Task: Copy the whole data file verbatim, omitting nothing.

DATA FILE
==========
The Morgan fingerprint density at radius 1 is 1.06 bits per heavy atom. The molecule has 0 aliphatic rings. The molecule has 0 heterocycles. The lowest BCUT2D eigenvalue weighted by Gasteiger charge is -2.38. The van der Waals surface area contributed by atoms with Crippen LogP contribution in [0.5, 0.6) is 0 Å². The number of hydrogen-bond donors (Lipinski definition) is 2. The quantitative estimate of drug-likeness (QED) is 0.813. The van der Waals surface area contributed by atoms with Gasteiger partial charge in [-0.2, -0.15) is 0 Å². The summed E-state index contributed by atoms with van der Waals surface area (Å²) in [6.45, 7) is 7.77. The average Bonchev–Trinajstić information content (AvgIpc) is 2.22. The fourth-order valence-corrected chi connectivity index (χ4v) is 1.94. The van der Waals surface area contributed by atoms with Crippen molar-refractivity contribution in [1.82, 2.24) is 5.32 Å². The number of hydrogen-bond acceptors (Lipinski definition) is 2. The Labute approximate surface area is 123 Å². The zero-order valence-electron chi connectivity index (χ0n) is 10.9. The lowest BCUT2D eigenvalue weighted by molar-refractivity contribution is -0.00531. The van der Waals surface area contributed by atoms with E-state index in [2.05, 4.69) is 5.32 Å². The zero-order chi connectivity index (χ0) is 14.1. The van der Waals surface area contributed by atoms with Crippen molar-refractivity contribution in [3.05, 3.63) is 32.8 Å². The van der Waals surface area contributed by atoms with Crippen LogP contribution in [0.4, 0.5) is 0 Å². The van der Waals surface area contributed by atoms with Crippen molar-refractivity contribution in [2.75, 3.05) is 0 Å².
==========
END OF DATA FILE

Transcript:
The Morgan fingerprint density at radius 1 is 1.06 bits per heavy atom. The molecule has 0 aliphatic rings. The molecule has 0 heterocycles. The lowest BCUT2D eigenvalue weighted by Gasteiger charge is -2.38. The van der Waals surface area contributed by atoms with Crippen LogP contribution in [0.5, 0.6) is 0 Å². The number of hydrogen-bond donors (Lipinski definition) is 2. The quantitative estimate of drug-likeness (QED) is 0.813. The van der Waals surface area contributed by atoms with Gasteiger partial charge in [-0.2, -0.15) is 0 Å². The summed E-state index contributed by atoms with van der Waals surface area (Å²) in [6.45, 7) is 7.77. The average Bonchev–Trinajstić information content (AvgIpc) is 2.22. The fourth-order valence-corrected chi connectivity index (χ4v) is 1.94. The van der Waals surface area contributed by atoms with Crippen molar-refractivity contribution in [1.82, 2.24) is 5.32 Å². The number of hydrogen-bond acceptors (Lipinski definition) is 2. The Labute approximate surface area is 123 Å². The zero-order valence-electron chi connectivity index (χ0n) is 10.9. The lowest BCUT2D eigenvalue weighted by molar-refractivity contribution is -0.00531. The van der Waals surface area contributed by atoms with E-state index in [2.05, 4.69) is 5.32 Å². The zero-order chi connectivity index (χ0) is 14.1. The van der Waals surface area contributed by atoms with Crippen molar-refractivity contribution in [3.05, 3.63) is 32.8 Å². The van der Waals surface area contributed by atoms with Crippen LogP contribution in [0.4, 0.5) is 0 Å². The van der Waals surface area contributed by atoms with Crippen molar-refractivity contribution in [2.75, 3.05) is 0 Å².